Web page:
Figure 1 uses grey shades to visualize the possible impact of using weighted regression, with panel (a) showing — with the chosen class intervals for NOX — the actual relationship between house value and NOX. The NOX levels and house value class counts are taken from the census tract data set. In the remaining panels, the bar lengths are proportional to the counts of spatial entities with median house values falling into the H11 house value classes. NOX fill shades represent levels of air pollution. Tracts and TASSIM zones with higher levels of air pollution typically have many fewer housing units. It can be seen that the numbers of housing units with higher levels of air pollution are proportionally less in (a) than in (b) or (c), and that the largest value class for housing units was $25,000–35,000, for $20,000–25,000 for census tracts, and $15,000–20,000 for approximate TASSIM zones. An argument for weighing the hedonic regressions is to shift the interpretative basis back to that of panel (a), that is the actual numbers of housing units subject to different levels of air pollution.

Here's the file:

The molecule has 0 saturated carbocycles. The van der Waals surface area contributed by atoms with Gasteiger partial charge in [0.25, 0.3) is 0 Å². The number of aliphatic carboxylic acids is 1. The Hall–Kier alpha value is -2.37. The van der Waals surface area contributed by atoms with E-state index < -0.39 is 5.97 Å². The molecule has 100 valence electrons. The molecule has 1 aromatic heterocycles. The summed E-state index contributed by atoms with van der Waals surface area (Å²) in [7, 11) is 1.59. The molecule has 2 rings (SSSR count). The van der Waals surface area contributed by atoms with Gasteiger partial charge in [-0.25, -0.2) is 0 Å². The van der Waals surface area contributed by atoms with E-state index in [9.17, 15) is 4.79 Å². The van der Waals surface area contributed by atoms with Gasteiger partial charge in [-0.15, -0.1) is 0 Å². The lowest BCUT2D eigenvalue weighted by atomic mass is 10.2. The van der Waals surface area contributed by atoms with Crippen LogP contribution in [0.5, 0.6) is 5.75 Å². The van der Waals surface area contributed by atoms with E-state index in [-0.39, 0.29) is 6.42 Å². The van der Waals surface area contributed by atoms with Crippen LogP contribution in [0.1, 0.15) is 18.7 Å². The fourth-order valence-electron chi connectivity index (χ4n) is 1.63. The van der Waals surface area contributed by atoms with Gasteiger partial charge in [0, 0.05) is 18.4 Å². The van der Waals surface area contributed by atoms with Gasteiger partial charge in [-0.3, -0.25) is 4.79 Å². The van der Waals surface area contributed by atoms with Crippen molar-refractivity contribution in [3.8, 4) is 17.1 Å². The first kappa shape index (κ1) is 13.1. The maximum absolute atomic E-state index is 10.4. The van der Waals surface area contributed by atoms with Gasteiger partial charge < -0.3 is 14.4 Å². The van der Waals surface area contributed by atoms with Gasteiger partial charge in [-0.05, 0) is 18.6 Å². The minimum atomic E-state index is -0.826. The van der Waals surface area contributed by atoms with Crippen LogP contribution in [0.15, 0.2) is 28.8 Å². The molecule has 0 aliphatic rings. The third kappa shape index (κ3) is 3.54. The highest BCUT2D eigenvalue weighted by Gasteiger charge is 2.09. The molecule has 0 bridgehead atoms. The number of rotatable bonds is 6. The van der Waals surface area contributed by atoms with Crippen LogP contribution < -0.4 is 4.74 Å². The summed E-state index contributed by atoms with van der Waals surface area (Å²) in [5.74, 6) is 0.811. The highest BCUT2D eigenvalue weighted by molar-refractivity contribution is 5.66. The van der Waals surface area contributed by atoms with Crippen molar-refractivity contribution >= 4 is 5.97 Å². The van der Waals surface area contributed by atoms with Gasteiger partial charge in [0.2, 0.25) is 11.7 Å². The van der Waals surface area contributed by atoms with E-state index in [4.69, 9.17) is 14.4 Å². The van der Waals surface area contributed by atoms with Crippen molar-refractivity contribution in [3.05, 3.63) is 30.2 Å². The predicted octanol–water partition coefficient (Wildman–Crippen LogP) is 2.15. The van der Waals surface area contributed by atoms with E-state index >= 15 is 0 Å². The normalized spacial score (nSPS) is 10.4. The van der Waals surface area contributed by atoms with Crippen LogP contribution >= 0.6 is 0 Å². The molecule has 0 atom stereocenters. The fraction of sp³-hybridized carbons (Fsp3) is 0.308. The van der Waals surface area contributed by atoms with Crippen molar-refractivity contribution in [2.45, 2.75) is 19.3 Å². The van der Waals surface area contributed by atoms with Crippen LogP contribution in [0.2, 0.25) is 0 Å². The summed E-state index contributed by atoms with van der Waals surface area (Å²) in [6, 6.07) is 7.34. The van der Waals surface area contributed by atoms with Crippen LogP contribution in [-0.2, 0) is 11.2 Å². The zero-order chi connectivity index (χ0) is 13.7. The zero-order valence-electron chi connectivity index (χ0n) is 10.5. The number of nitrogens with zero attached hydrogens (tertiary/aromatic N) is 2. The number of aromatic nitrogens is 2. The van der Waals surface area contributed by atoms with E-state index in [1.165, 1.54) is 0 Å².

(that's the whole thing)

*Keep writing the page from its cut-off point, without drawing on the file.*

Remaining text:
Figure 2 shows clearly that the study of the relationship between NOX and house value will be impacted by “copying out” NOX values to census tracts, as noted by Harrison, Rubinfeld (1978c, p. 86, footnote 14) and mentioned above. Even if we were to use more class intervals in these choropleth maps, the visual impression would be the same, because the underlying data have support approximated by the 96 TASSIM zones, not by the 506 census tracts.
Figure A.4 shows changes in the visual impression given by aggregating the H11 median house value counts to approximate TASSIM zones before calculating interpolated weighted median values. It also shows the censored census tracts for which we have no reliable median values, as the values taken depend on the assumed under/over interval midpoints. Once we aggregate to TASSIM zones, there are no longer any censored median values, because the weighted medians no longer fall outside the bounded range between $5,000–50,000.